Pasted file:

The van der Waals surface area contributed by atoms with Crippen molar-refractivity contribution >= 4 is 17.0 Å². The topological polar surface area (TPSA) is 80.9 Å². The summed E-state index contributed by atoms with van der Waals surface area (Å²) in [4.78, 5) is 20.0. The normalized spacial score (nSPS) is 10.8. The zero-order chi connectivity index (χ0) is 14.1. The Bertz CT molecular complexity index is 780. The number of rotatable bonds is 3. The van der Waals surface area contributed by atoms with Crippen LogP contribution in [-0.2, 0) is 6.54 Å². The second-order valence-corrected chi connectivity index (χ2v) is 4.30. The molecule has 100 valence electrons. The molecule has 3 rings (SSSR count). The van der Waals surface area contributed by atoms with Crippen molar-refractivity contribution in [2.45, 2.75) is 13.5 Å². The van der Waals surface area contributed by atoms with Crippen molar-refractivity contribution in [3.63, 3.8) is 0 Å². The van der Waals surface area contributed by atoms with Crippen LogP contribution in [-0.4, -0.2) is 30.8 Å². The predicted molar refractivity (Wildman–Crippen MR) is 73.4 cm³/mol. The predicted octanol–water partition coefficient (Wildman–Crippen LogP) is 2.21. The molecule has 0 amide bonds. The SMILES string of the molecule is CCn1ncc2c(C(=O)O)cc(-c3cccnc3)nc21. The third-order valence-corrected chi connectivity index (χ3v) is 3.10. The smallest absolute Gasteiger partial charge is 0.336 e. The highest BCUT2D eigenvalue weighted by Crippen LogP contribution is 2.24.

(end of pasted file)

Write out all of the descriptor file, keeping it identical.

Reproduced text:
The van der Waals surface area contributed by atoms with Crippen molar-refractivity contribution >= 4 is 17.0 Å². The topological polar surface area (TPSA) is 80.9 Å². The summed E-state index contributed by atoms with van der Waals surface area (Å²) in [4.78, 5) is 20.0. The normalized spacial score (nSPS) is 10.8. The zero-order chi connectivity index (χ0) is 14.1. The Bertz CT molecular complexity index is 780. The number of rotatable bonds is 3. The van der Waals surface area contributed by atoms with Crippen LogP contribution in [-0.2, 0) is 6.54 Å². The second-order valence-corrected chi connectivity index (χ2v) is 4.30. The molecule has 100 valence electrons. The molecule has 3 rings (SSSR count). The van der Waals surface area contributed by atoms with Crippen molar-refractivity contribution in [2.45, 2.75) is 13.5 Å². The van der Waals surface area contributed by atoms with Crippen molar-refractivity contribution in [3.63, 3.8) is 0 Å². The van der Waals surface area contributed by atoms with Crippen LogP contribution in [-0.4, -0.2) is 30.8 Å². The predicted molar refractivity (Wildman–Crippen MR) is 73.4 cm³/mol. The predicted octanol–water partition coefficient (Wildman–Crippen LogP) is 2.21. The molecule has 0 amide bonds. The SMILES string of the molecule is CCn1ncc2c(C(=O)O)cc(-c3cccnc3)nc21. The third-order valence-corrected chi connectivity index (χ3v) is 3.10. The smallest absolute Gasteiger partial charge is 0.336 e. The highest BCUT2D eigenvalue weighted by Crippen LogP contribution is 2.24.